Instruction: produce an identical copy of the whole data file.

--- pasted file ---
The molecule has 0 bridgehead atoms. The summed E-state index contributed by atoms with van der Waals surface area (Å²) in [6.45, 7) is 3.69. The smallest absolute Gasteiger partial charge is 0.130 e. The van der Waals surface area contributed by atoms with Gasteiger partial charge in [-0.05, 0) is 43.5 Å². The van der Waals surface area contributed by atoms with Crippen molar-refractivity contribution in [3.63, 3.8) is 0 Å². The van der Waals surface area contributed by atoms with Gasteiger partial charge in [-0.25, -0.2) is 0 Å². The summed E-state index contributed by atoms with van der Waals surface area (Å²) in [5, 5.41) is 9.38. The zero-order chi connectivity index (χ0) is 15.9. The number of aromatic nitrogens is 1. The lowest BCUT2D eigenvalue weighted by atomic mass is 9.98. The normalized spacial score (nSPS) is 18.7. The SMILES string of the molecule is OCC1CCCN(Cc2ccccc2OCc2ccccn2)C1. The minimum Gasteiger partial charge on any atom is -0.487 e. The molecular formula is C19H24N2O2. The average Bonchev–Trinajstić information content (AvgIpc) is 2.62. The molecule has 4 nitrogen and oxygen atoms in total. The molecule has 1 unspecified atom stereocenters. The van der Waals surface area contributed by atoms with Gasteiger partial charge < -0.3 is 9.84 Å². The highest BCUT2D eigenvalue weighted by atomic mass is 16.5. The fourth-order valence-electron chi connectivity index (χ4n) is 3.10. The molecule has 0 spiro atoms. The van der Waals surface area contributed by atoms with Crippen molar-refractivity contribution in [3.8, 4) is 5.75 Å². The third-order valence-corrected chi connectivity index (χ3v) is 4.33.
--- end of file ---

The molecule has 0 bridgehead atoms. The summed E-state index contributed by atoms with van der Waals surface area (Å²) in [6.45, 7) is 3.69. The smallest absolute Gasteiger partial charge is 0.130 e. The van der Waals surface area contributed by atoms with Gasteiger partial charge in [-0.05, 0) is 43.5 Å². The van der Waals surface area contributed by atoms with Crippen molar-refractivity contribution in [3.63, 3.8) is 0 Å². The van der Waals surface area contributed by atoms with Gasteiger partial charge in [-0.25, -0.2) is 0 Å². The summed E-state index contributed by atoms with van der Waals surface area (Å²) in [5, 5.41) is 9.38. The zero-order chi connectivity index (χ0) is 15.9. The number of aromatic nitrogens is 1. The lowest BCUT2D eigenvalue weighted by atomic mass is 9.98. The normalized spacial score (nSPS) is 18.7. The SMILES string of the molecule is OCC1CCCN(Cc2ccccc2OCc2ccccn2)C1. The minimum Gasteiger partial charge on any atom is -0.487 e. The molecular formula is C19H24N2O2. The average Bonchev–Trinajstić information content (AvgIpc) is 2.62. The molecule has 4 nitrogen and oxygen atoms in total. The molecule has 1 unspecified atom stereocenters. The van der Waals surface area contributed by atoms with Gasteiger partial charge < -0.3 is 9.84 Å². The highest BCUT2D eigenvalue weighted by atomic mass is 16.5. The fourth-order valence-electron chi connectivity index (χ4n) is 3.10. The molecule has 0 spiro atoms. The van der Waals surface area contributed by atoms with Crippen molar-refractivity contribution in [3.8, 4) is 5.75 Å². The third-order valence-corrected chi connectivity index (χ3v) is 4.33.